But then we are still challenged as Jesus’s followers were challenged: who is my neighbor. We tend to forget the power of the “Samaritan” story if we don’t consider replacing the Samaritan persona with someone of equal disdain in our own culture: a terrorist, a gang member, a prostitute.

We hate so easily, as the group mentioned. Hate blinds us and we are unable to others clearly. Hate prevents us from forgiving others as well as receiving forgiveness. The tragedy of hate is that both the receiver of hate suffers as well as the one who hates . . . we actually become “hate” itself when we hate.

Martin Luther wrote, “See to it that he who hurts you does not cause you to become evil like him . . . for he is the victor who changes another man to become like himself while he himself remains unchanged.”

In verses 2:12-14, John identifies three groups of people and specific encouragement for each one. We agreed that these appear to be figurative groups or levels of spiritual maturity. So “little children” would be new believers who would need, above all, confidence in the forgiveness of their sins and trust in their new relation with God, as benevolent Father. For “young men,” they might be the enthusiastic, exuberant believers who are on fire for God but also can get off track or become easily discouraged. John offers them encouragement as they remember how they have already overcome evil and that God’s word is a living thing inside them which will keep them strong to continue to overcome. And lastly, the “fathers” are the mature believers who carry with them great knowledge of God and the walk of faith, the implication being that they should use what they have learned to help others.

We discussed the difference between “not loving the world” and “For God so loved the world…” In essence the point is that we must view the world from God’s perspective and love as He loves. We are not to love the “things of this world,” that is the man-made things. All that God has made is good and should be cherished and cared for.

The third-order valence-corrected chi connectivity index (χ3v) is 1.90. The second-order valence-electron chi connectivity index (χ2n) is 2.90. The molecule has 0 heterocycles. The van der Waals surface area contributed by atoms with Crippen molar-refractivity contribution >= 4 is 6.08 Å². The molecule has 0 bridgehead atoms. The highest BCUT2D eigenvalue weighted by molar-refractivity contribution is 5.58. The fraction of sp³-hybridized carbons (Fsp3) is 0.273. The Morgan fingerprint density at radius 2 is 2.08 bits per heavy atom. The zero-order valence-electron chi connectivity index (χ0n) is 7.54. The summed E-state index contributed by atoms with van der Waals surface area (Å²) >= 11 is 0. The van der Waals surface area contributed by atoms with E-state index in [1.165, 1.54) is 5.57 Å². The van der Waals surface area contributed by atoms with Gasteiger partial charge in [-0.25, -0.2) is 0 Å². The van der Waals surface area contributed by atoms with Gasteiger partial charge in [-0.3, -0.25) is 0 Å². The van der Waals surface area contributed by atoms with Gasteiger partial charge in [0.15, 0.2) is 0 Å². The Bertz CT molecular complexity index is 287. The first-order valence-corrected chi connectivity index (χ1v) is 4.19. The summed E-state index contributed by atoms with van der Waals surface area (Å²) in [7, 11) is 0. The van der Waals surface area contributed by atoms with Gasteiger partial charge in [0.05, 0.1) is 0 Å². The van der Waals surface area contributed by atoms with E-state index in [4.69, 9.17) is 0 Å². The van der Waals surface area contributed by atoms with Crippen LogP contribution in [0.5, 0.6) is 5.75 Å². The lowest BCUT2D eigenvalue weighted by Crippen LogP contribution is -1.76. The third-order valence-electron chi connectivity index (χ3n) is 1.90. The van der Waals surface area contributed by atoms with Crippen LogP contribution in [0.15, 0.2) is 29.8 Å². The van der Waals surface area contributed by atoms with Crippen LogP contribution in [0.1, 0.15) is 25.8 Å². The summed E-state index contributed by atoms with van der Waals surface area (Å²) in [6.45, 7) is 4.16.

We had a lively discussion about the anti-Christ and the spirit of anti-Christ. “Anti-Christ” in Greek, can be translated as “adversary of the Messiah.” And so, in the verses of I John 2:18-23, we believe he is talking about that spiritual adversary moreso than an individual that is referenced in Daniel (9:27), I Thess 2:3-4, and the book of Revelation (13:1, 4, 7, 8). Ultimately, anyone who denies that Jesus is the Christ (the anointed one) is speaking out of the anti-Christ spirit.

And lastly, we discussed the idea of anointing. Whether it is the anointing of oil that was used historically to set apart a person for a particular task (I Samuel 16:12-13; Luke 3:22; Luke 4:18; Acts 10:38; John 15:26; Exodus 29:21; Exodus 40:9; and Exodus 40:15) to name a few, there is also the anointing of the Holy Spirit which imparts more power to act on behalf of God. The word Messiah means “covered in oil.” Although plain oil can be used for anointing, often there is a fragrance (similar to the one used in Exodus 31:11). Each fragrance had meaning.

In conclusion, I anointed and prayed for each person in class, that they would have the power to do what must be done next, to make a key decision, to pursue their heart’s desire.

Next week we will finish questions 3 & 4 about abiding and being duped in addition to the new questions above.

Questions for Week 3.

1. What or who is the antichrist? What is the spirit of antichrist? Difference?
2. What does it mean to be anointed? What does it do for the person being anointed? What does that look like? Feel like? How does it manifest? Is it still for our time? Why or why not?
a. A few references of interest: I Samuel 16:12-13; Luke 3:22; Luke 4:18; Acts 10:38; John 15:26
b. More references: Exodus 29:21; Ex 40:9; Ex 40:15;
c. What is the anointing oil? Why do we use it today (if at all)?
3. What does it mean to abide in Christ? What is the opposite of abiding? (What do each look like?)
4. Have you ever been duped and found yourself in a situation that was not healthy? Do you fear false teaching? How can that be avoided?